By Mikolaj Wrzecionkowski ~
The OSCE was established to strengthen human security across the Northern Hemisphere during a time of global transformation. Its 57 countries now number more than 1.2 billion people. Policies and practices developed and applied here have global significance.
The OSCE Office for Democratic Institutions and Human Rights (ODIHR)—which is the OSCE’s principal human rights institution—provides support, assistance and expertise to participating States and civil society on how to promote and protect human rights, including freedom of religion or belief.
As the COVID-19 pandemic unsettled the world, causing immense upheaval, the majority of states across the OSCE region declared various kinds of emergency regimes.
The Office found it important to detail the impact of these emergency measures on the protection of human rights. The report on OSCE Human Dimension Commitments and State Responses to the Covid-19 Pandemic analyzes the ramifications of the pandemic for the enjoyment of the universal human right to freedom of religion or belief, which is one of the fundamental principles guiding mutual relations among OSCE participating States and an integral aspect of the OSCE’s concept of security.
Challenges and opportunities
According to the ODIHR report, during the early stages of the crisis, against a backdrop of great stress and anxiety, individuals and communities found themselves temporarily unable to access places of worship, observe religious holidays, participate in religious rituals, gather in homes for worship, and partake in activities of an educational nature. Physical distancing has also hampered the efforts of religious or belief communities to undertake charitable and humanitarian work.
Many communities have adapted swiftly, continuing their operations in innovative ways. Rapid digitization has often provided platforms that were more immediate and intimate and, in some cases, helped to lower barriers to the exercise of freedom of religion or belief. This trend, however, has also opened the possibility for increased surveillance, monitoring and the collection of digital footprints for profiling purposes.
Unfortunately pre-existing social hostilities based on religion or belief became more acute. Certain communities were blamed for the spread of the virus and a discernable upsurge in incitement to hostility or violence, conspiracy theories and scapegoating heightened a sense of insecurity among them.
While most religious or belief communities have complied with the public health directives from their governments, some elected to challenge the existing guidelines on social distancing or insisted that religious services and activities continue in person. Such acts of defiance resulted in wide publicity, arrests of religious leaders, and further social tensions and unrest.
Certain religious or belief communities, organizations, leaders and actors played a notably strategic rolein the crisis by offering messages of solidarity and hope, countering misinformation, supporting health services and assisting the most vulnerable members of our societies.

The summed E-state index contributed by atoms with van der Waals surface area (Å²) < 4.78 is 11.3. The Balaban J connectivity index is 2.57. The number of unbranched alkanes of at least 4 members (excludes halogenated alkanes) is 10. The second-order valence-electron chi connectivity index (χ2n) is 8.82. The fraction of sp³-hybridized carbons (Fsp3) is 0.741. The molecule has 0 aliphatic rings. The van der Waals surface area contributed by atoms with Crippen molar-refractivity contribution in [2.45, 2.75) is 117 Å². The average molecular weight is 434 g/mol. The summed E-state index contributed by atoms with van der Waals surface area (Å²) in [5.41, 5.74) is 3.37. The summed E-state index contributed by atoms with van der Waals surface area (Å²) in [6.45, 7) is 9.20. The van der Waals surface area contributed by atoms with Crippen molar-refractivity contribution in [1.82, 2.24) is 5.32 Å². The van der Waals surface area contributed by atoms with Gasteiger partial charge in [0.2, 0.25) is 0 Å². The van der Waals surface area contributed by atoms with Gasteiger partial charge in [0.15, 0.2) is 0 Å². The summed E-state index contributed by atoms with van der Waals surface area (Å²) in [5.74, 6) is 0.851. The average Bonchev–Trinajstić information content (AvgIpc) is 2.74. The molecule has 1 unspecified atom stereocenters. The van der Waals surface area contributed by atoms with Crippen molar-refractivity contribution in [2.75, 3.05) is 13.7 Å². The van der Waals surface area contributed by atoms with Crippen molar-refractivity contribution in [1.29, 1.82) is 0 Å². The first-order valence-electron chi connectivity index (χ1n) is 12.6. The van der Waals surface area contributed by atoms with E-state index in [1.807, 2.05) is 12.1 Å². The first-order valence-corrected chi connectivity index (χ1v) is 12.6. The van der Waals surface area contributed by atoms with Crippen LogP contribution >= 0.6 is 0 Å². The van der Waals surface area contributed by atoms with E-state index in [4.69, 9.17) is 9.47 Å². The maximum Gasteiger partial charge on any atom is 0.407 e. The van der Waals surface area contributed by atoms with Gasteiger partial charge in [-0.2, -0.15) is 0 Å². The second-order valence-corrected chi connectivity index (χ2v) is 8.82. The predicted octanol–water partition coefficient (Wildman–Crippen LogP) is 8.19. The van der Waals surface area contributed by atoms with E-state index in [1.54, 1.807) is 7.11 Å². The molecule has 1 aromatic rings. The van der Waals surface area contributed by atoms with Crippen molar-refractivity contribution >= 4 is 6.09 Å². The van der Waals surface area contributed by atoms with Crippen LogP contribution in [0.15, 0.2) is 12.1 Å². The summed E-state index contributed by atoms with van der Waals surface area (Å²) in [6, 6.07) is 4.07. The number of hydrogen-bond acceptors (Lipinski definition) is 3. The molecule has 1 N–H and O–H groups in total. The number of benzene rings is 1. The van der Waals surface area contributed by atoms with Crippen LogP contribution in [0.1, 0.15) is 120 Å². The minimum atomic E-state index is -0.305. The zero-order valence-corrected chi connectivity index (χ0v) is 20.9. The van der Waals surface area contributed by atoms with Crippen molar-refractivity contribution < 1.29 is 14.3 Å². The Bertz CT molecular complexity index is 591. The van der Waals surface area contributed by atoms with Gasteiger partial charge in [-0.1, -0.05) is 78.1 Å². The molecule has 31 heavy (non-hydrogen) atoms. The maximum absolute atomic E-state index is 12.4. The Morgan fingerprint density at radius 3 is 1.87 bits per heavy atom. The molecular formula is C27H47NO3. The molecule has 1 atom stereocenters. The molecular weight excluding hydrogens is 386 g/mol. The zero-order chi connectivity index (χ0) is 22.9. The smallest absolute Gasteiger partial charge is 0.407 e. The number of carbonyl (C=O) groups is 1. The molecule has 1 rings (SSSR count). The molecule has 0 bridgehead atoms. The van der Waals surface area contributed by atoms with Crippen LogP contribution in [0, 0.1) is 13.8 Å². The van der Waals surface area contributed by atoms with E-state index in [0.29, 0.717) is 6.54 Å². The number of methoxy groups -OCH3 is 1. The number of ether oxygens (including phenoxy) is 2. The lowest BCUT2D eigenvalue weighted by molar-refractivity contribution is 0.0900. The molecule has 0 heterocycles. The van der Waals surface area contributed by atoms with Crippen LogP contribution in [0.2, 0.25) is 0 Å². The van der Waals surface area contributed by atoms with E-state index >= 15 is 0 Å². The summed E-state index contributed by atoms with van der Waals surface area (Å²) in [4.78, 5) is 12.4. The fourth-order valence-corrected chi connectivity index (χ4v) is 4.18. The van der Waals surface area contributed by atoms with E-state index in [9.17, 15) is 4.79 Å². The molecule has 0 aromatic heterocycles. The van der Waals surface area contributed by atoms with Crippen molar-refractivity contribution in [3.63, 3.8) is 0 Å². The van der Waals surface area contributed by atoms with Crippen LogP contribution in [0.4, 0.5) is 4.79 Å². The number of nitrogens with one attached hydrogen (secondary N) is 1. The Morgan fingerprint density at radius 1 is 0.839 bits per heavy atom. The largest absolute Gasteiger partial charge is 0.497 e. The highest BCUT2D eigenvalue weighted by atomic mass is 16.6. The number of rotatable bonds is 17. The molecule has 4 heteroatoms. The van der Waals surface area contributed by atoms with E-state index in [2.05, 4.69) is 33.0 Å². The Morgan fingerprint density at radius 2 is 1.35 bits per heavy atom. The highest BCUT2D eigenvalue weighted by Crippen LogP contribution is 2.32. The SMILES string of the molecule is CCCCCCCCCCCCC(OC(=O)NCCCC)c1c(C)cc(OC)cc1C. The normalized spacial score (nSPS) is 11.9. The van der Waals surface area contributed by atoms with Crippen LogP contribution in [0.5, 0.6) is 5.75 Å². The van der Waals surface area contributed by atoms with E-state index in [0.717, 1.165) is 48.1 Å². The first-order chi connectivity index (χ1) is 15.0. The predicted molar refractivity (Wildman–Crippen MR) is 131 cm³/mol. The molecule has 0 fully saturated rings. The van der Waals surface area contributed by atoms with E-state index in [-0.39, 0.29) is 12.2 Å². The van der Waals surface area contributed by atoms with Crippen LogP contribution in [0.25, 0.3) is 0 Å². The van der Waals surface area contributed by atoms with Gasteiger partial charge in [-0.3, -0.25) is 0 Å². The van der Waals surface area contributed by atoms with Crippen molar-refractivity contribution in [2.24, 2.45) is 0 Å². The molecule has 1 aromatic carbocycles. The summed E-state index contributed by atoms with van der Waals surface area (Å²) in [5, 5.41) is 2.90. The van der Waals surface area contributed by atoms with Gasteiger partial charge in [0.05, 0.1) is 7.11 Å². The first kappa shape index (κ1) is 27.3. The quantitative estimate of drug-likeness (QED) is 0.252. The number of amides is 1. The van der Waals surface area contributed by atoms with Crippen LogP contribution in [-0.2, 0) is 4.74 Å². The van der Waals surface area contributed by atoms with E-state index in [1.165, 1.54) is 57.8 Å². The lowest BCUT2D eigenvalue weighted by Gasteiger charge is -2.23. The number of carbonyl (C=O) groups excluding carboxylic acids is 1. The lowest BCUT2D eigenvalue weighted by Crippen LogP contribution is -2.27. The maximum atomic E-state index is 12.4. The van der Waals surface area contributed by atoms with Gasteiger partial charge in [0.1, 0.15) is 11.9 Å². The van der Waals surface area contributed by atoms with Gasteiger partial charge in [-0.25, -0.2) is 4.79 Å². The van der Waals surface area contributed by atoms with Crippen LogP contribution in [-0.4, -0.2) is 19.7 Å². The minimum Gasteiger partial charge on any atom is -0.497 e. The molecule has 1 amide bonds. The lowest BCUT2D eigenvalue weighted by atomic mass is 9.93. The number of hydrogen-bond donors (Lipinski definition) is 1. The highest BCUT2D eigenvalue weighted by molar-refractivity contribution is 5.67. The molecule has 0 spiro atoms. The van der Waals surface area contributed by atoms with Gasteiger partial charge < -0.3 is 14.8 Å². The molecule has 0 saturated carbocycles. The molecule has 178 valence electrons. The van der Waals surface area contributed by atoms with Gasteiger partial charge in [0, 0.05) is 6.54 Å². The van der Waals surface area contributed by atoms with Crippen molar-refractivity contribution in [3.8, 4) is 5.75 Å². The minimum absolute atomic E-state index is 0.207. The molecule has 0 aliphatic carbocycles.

Finally, despite the lockdown, in a few participating States law enforcement officials raided the homes of individuals belonging to non-registered religious or belief communities and additional concerns about the health and safety conditions of those currently in detention came to surface.
As the pandemic progressed, a number of good practices emerged. These included careful legal assessment of initial bans on public worship and increased co-operation between state authorities and religious or belief communities. Blanket bans on meetings in places of worship were considered excessive or disproportionate.
In some states, governments have engaged in constructive dialogue and collaboration with religious leaders and actors to ensure an evidence- and science-based and gender-sensitive policy response to the pandemic.
Understanding the multivariate nature of all of these trends and learning lessons from them will ultimately help governments develop better responses, policies and laws in the future.
As ODIHR highlighted, government leaders should respond to the manifold challenges by establishing permanent channels of communication to build trust with representatives of different religious or belief communities; speaking out against any forms of incitement to discrimination, hostility or violence and promoting a counter-narrative of hope and inclusion; and harnessing digital technologies for outreach and dialogue while ensuring privacy protection.
Overall, ODIHR discerned the reinforced need for international collaboration and the centrality of the respect for human rights to the lasting stability of our societies as major lessons from the Covid-19 pandemic. It now continues to find innovative solutions to exercise its mandate and provide assistance and expertise to governments and civil society across the region in their quest to advance the right to freedom or religion or belief for all while ensuring genuine security.
Mikolaj Wrzecionkowski is ODIHR’s acting Senior Adviser on Freedom of Religion or Belief. His views may not reflect ODIHR policy.